Thursday, April 9, 2015

Colin Barrett on Writing Irish Fiction That's NOT About "Crushingly Catholic Repressed Lonely Farmers Weeping in Fields"

Authors Sam Lipsyte and Colin Barrett in conversation
at the Irish Arts Center (photo by Amanda Gentile)
By Nick Fuller Googins
New York, NY, March 31, 2015

A hundred or so of us had packed into the Irish Arts Center’s cozy Hell’s Kitchen theater to hear Colin Barrett’s read from his award-winning debut story collection, Young Skins, followed by a conversation with author Sam Lipsyte. The event, co-sponsored by publishers Grove Atlantic and Stinging Fly and literary magazine A Public Space, kicked off late because of the lousy weather. Folks lingered in the lobby, shaking rain from umbrellas, chatting, ordering early-evening drinks from the bar. When we finally did shuffle in to take our seats, the first thing Barrett said was how thrilled he was for the late start. His reasoning: “The longer we were delayed, the more drink you were going to have, and the more you drink the better I sound.”

The six stories and one novella that make up Young Skins don’t really need any help from the bar or elsewhere. Barrett crafts his sentences with precision. For example, the story “Stand Your Skin,” originally published in A Public Space, features the young Bat (other delightfully-named Young Skins characters: Arm, Tug, Tain, Heg, Nubbin, and Dympna) whose “scuzzy cascade of dark hair,” is a “crackly and stiff, an inextricable nest of flubs, snarls and knots.” A vicious attack years earlier has left poor Bat with a face “exuding all the definition of a bowl of mashed-up spuds,” and a drooping mouth, that “makes him look always a little gormless.”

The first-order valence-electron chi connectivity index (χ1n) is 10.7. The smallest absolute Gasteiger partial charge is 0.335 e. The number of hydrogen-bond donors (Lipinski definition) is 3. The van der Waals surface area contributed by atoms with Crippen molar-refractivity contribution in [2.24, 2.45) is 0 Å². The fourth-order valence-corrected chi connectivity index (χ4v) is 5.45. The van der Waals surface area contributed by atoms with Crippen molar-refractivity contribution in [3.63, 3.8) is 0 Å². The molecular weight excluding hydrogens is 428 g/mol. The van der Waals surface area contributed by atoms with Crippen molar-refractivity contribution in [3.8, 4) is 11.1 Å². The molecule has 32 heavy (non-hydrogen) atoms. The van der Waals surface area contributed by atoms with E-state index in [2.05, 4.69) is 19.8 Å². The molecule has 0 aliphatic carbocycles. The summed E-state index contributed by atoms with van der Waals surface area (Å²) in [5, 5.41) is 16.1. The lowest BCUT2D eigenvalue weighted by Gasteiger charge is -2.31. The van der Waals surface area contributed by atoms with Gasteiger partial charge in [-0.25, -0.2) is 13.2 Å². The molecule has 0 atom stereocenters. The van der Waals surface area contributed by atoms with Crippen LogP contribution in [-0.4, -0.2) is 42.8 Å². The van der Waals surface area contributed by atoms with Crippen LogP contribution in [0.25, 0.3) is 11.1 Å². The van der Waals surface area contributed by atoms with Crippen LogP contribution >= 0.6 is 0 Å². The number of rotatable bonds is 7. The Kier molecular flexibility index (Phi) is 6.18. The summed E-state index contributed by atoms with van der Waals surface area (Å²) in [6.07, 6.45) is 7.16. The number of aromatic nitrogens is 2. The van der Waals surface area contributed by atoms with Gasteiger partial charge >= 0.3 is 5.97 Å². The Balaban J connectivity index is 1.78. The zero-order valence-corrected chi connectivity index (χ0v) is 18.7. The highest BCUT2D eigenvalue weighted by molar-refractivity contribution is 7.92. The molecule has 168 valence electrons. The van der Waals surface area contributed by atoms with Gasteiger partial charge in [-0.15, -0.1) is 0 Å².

To kick off the event, Barrett read from the “The Clancy Kid,” the first story in Young Skins, which also serves as a foundational piece, introducing the fictional Irish town of Glanbeigh: “My town is nowhere you have been, but you know its ilk,” the opening sentence reads. “The Clancy Kid” holds a special place for Barrett, serving the role of what he calls the “keynote story” that enabled him to write and shape the collection. “[‘The Clancy Kid’] did make me realize that I had a specific place to write about,” Barrett said, talking on stage with Lipsyte. “It seemed to access some different kind of energy, and that became a fixed point in my mind.”
Colin Barrett (photograph by Amanda Gentile)

"Fixed” indeed. Of the 210 pages in Young Skins, none stray beyond the borders of Glanbeigh, and while Barrett himself did grow up in a rural-ish Irish town, he maintains that Glanbeigh is “a composite of towns and people and attitudes.”

“I needed the membrane of fiction around it in order to just have the right perspective on it, to have that freedom to write without having to be tethered to what actually happened. Once I happened upon this town, it really was generative.”

Common setting aside, Young Skins is not linked in the traditional sense. Characters rarely spill over from story to story, and Barrett likes it that way. “What’s good with the short story form is that there can be these encompassing acts or overall threads. The stories will talk to each other and they don’t have to be overtly connected. I was confident, without knowing why, that they would talk to each other and the attentive reader would see connections and threads without having to repeat characters.”